President Timothy Moon Jae-in (center front row) walks with religious leaders including Archbishop Hyginus Kim Hee-joong of Kwangju (second left, front row) ahead of their meeting in Seoul. (Photo courtesy of the president’s office)
South Korea’s president has called on the country’s religious leaders to promote reconciliation and peace on the Korean Peninsula by finding ways to spur dialogue with the North.
The declaration came during a recent meeting between President Timothy Moon Jae-in and the leaders of seven major religions in Korea at the president's office in Seoul.
One of the leaders at the meeting was Archbishop Hyginus Kim Hee-joong of Kwangju.
Addressing inter-Korean tensions on the peninsula President Moon stressed that dialogue needs to be pursued to solve the nuclear crisis and that religions could play a major role in bring this about.
"Currently inter-Korean relations are at an impasse, so religions and civil groups in Korea need to take the initiative to open avenues for dialogue," he said.
He said the current situation is unprecedented and that all parties needed to tread carefully.
"However, as it is darkest just before daybreak, if we can overcome this current crisis, inter-Korean relations can be dramatically developed," he added.
"As religious leaders, we will try our best to help the government spread its policies including dialogue with North Korea," Archbishop Kim, also co-president of Korea Conference of Religions for Peace, told the president.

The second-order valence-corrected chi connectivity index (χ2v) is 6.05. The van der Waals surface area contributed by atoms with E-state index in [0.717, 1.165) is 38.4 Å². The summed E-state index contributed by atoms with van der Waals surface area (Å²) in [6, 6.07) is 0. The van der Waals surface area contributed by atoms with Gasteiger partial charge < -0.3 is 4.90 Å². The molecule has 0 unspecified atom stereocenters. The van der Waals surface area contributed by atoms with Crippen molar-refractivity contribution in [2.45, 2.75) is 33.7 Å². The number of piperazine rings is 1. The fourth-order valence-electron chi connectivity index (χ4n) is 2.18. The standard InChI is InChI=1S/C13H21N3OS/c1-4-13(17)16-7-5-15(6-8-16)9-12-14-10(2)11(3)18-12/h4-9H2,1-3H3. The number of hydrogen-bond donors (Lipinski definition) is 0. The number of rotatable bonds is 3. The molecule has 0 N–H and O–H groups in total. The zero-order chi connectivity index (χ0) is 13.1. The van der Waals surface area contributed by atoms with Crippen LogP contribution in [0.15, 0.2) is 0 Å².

It was first such meeting between Moon and the country’s religious leaders.
….As we enter the first months of 2022, we are asking readers like you to help us keep UCA News free.
For the last 40 years, UCA News has remained the most trusted and independent Catholic news and information service from Asia. Every week, we publish nearly 100 news reports, feature stories, commentaries, podcasts and video broadcasts that are exclusive and in-depth, and developed from a view of the world and the Church through informed Catholic eyes.
Our journalistic standards are as high as any in the quality press; our focus is particularly on a fast-growing part of the world - Asia - where, in some countries the Church is growing faster than pastoral resources can respond to – South Korea, Vietnam and India to name just three.
And UCA News has the advantage of having in its ranks local reporters who cover 23 countries in south, southeast, and east Asia. We report the stories of local people and their experiences in a way that Western news outlets simply don’t have the resources to reach. And we report on the emerging life of new Churches in old lands where being a Catholic can at times be very dangerous.
With dwindling support from funding partners in Europe and the USA, we need to call on the support of those who benefit from our work.